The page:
Spotting Projection: Pinning the Tail on the Wrong Donkey
Here's a way to spot projection even when you haven't enough direct knowledge of a controversy to know through observation where the truth lies. It's something I suppose only a writer would notice about human dialog. One of those things we notice about the way people talk that we use to make fictional characters realistic.
Projection is of course intellectual dishonesty. People may project their own character off onto a another person, or they may project the character of one person in a conflict onto the other. In the second case, people are siding with the bad guy, such as the bystanders do when they blame the victim.
A sure sign is their diction - word choice. It's always ironic. Why? Because they're always busy "cleansing" their guy of wrongdoing with their talk.
So, to erase any glaring character flaws coming through in his behavior, they (perhaps almost subconsciously) dump a label for that very character flaw ON THE OTHER PARTY.
Do you see what they're doing? It's a little mental trick of wiping that dirt off the bad guy's image and smearing it on the good guy's.
The result is farce. Which easy to detect if you're paying attention.
For, if an honest person were talking, someone who honestly felt the other party was at least somewhat to blame, he or she wouldn't totally reverse reality this way.
This is how, for example, you get people characterizing the abuser as, of all the things, the victim. Enough to make the head spin. Getting things that backwards is no accident: it's projection.
We saw a perfect example in the case of the BBC's Raging Sweeney. Clowns called HIM, of all things, the "victim." Now, an honest person might be critical of the Scientolologist in that conflict, but no honest person (a person not thinking with lies) would get what happened THAT ass-backwards.
Of course, Sweeney played them like a fiddle for it, just like a narcissist does, by following his rage with a face-change into a "poor-little-ole-me-wouldn't-hurt-a-fly" act, but "I was so picked on that I lost my poor temper."
Not. He turned it on and off like a light switch, so he wasn't really provoked. But people invested in the message want to side with him, so they ludicrously misplace the labels of "abuser" and "victim" in this affair.
That isn't just wrong: it's a farce. That exactly REVERSES reality. They are just playing the shell game with labels.
To see through them, all you have to do is look at the video: which party is the abuser and which the victim couldn't be more obvious. That is something no honest person can get backwards.
So, projection is easy to detect if you just notice the labels people put on others. Just ask yourself which party that particular label is more fitting for. When you are hearing projection, you will immediately see that the person handing you this line is playing "Pin the Tail on the Wrong Donkey."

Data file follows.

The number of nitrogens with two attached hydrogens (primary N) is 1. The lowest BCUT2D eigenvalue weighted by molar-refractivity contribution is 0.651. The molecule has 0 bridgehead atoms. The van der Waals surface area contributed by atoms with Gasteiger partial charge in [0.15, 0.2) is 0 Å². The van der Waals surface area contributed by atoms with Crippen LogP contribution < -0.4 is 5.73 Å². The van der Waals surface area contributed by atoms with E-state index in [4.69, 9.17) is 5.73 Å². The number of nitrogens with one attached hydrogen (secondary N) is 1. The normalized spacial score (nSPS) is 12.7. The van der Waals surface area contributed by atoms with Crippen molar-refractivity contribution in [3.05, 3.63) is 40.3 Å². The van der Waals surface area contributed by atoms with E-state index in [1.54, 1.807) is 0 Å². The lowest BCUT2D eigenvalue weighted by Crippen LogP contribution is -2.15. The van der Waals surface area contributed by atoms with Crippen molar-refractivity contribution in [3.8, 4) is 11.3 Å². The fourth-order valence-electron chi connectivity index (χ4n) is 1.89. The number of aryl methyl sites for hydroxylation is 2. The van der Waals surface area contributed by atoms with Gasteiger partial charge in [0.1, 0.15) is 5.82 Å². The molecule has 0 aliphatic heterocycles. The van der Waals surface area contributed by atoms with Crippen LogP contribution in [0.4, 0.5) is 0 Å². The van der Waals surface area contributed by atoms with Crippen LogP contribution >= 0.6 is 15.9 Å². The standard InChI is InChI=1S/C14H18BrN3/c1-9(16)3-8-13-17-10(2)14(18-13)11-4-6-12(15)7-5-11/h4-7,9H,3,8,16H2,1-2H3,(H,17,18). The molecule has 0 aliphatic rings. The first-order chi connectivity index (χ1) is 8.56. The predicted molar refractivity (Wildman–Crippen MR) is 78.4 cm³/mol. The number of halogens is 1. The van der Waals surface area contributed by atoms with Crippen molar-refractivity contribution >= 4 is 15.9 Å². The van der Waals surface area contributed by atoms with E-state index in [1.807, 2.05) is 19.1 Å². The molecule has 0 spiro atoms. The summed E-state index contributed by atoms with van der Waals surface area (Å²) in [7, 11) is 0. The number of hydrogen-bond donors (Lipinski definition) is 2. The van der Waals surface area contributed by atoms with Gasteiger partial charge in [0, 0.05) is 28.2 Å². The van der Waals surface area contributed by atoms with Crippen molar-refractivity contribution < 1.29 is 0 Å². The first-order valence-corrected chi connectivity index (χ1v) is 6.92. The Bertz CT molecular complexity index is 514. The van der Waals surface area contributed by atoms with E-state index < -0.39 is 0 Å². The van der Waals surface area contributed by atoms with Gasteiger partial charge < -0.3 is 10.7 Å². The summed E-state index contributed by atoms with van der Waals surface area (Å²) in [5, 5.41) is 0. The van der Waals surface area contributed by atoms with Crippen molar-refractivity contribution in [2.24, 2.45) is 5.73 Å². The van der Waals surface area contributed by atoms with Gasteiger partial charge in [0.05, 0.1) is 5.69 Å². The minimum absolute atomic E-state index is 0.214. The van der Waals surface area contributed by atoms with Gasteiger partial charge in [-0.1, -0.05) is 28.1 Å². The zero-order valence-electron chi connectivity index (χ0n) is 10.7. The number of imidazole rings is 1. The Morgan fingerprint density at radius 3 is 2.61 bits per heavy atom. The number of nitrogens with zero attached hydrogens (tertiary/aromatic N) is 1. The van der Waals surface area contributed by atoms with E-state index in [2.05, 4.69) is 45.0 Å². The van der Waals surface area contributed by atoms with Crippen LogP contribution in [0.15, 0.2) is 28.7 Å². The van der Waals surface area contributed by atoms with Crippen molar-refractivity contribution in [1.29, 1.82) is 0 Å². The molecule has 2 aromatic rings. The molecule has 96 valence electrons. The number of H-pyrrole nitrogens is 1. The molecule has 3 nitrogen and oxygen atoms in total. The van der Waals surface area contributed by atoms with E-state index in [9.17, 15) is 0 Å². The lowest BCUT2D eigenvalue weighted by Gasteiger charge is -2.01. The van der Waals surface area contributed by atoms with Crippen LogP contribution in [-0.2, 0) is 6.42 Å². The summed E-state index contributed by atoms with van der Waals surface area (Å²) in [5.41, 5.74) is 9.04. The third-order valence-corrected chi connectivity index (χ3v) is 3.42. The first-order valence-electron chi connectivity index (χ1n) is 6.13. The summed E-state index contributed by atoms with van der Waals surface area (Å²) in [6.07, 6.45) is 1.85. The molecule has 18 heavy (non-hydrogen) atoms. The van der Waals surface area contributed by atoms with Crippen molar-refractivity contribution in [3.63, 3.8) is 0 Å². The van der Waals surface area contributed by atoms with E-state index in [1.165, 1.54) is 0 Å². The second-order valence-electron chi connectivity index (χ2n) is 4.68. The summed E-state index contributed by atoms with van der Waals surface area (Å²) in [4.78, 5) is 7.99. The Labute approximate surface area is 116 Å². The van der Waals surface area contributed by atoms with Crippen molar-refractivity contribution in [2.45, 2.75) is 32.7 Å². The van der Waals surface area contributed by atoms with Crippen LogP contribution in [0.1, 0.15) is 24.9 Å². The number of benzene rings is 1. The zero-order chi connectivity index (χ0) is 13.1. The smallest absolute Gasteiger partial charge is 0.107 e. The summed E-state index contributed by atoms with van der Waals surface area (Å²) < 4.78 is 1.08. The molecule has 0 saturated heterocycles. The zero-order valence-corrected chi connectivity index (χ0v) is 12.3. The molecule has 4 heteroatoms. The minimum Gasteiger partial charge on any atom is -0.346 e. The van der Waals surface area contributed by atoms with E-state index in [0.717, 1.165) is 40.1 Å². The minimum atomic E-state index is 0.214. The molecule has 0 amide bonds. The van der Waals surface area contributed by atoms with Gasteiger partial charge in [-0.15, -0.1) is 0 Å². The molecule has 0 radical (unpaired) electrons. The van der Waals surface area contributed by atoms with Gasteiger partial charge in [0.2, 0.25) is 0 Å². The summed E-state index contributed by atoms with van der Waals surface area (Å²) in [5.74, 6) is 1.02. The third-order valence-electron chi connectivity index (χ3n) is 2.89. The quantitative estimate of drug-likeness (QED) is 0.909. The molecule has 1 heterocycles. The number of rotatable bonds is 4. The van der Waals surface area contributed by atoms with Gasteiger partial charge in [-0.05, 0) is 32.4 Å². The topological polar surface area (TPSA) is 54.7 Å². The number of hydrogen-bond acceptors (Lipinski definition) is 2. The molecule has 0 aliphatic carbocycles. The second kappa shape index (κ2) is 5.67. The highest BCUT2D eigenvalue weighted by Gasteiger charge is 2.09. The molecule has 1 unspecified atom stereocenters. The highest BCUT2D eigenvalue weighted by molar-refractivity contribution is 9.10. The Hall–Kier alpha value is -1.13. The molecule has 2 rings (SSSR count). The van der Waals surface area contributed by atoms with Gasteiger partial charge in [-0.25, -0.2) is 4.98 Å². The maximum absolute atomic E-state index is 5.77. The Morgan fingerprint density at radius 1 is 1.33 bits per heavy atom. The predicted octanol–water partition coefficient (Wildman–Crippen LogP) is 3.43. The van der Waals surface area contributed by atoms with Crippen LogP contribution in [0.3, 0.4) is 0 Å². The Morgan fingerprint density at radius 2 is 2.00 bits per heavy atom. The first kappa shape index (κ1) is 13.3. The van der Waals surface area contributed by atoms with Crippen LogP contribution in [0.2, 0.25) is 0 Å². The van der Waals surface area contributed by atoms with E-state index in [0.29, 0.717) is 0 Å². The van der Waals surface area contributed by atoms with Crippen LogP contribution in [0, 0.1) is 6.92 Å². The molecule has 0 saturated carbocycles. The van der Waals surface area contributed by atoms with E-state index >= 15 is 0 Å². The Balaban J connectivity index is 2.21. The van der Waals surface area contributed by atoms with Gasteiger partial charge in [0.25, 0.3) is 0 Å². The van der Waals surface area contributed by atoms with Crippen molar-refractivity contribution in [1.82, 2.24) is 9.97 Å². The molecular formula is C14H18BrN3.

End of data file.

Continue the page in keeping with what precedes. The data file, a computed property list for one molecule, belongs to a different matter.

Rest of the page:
Here's another example. Another glaring thing about that video is that Sweeney just blows up suddenly, out of the blue. In other words, his rage is an outburst.
Therefore, no honest, clear thinking person would attribute the "outburst" to anyone but Sweeney.
But a projecter will. Since "outburst" is a perfect word for characterizing Sweeney's behavior, a projector will lay that label on someone else, instead. Projectors will call someone else's reaction to Sweeney, of all things, an "outburst."
Why would a projector choose that exact word? To remove it from Sweeney's account and put it on someone else's.
They are just pinning that tail on the wrong donkey.
Who are they trying to fool? Good question. Usualy themselves more than you.
Projectors thus give themselves away by always dumping the appropriate labels on the wrong party.
In this case, it's their way of cleansing Sweeney of his misconduct and smearing it off on someone defending against it.
They'll do the same with the hate. They don't lay that label on the bigot, they lay it on the offended party for answering the slur. The offended party must take the hatred of bigotry in good grace and with a smile or be guilty of ... you guessed it, "hate." Not a word from the projector about the hate in the bigot's slur.
What hate? He or she didn't detect any hate there.
One wonders what it's like to live in a head as cock-eyed as that!
In short, projectors are always getting the actor and acted upon reversed, the offender and offended reversed, the abuser and the victim reversed, the hater and hated reversed. That's why I call them clowns, for the original meaning of clown was someone with a foggy head.
Narcissists do this 20 times a day, and they are expert at manipulating the bystanders to do it, too.
So, watch for this in the diction of others. Pay attention to their diction, the labels they put on others. Is it a bridge too far? Does the word they choose to describe someone or something with seem peculiar? Do you wonder where it came from? Check it. Does it pin the tail on the wrong donkey?
Is it downright ironic in the light of what you know first hand?
If so, you are listening to someone deluding themselves. Don't let them delude you too.
An honest person may be wrong. But an honest person never reverses and makes a farce of reality.
narcissistic personality disorder narcissism